Many complex systems in Nature, from metabolic networks to ecosystems, appear to be poised at the edge of stability, hence displaying enormous responses to external perturbations. This feature, also known in physics as marginal stability, is often the consequence of a complex underlying interaction network, which can induce large-scale collective dynamics and critical behaviours.
In this seminar, I will discuss a reference model in theoretical ecology, the high-dimensional Lotka-Volterra model with random interactions and finite demographic noise.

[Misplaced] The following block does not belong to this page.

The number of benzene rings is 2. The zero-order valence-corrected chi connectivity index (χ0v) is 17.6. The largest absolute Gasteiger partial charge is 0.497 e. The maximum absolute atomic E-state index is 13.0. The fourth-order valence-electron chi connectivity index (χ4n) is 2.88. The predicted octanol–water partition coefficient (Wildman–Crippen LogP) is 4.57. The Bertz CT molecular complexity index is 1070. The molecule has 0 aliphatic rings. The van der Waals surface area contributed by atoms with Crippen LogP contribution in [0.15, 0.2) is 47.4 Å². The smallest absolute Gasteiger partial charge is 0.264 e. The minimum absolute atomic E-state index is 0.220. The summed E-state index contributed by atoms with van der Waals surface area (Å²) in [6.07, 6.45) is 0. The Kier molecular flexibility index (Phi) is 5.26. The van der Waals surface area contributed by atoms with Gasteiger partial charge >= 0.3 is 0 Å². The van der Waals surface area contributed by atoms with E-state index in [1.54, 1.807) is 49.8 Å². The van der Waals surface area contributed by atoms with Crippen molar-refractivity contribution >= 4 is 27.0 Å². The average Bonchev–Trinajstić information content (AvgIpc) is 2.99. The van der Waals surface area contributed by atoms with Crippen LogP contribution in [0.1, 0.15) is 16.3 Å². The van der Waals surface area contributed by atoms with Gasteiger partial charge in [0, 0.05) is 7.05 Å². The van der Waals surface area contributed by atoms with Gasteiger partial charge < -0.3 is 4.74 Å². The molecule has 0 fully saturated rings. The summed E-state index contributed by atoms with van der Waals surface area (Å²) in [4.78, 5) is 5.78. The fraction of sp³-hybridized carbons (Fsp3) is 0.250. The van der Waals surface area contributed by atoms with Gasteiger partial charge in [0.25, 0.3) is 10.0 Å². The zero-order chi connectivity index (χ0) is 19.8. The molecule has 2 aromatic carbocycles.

By using techniques rooted in mean-field spin-glass theory, I will show how to obtain a complete characterisation of the phase diagrams. Notably, I will relate emergent collective behaviours and slow relaxation dynamics to the appearance of different disordered phases akin to those occurring in glassy systems in the low-temperature regime .
Finally, I will discuss the wide applicability of this framework to obtain predictions both in the case of weakly asymmetric interactions and with higher-order potentials in the dynamics of the species abundances , which turn out to be useful to model cooperative effects in ecological and biological communities.
 A. Altieri, F. Roy, C. Cammarota, G. Biroli, arXiv: 2009.10565 (2020);
 Altieri, G. Biroli, to be submitted (2021).
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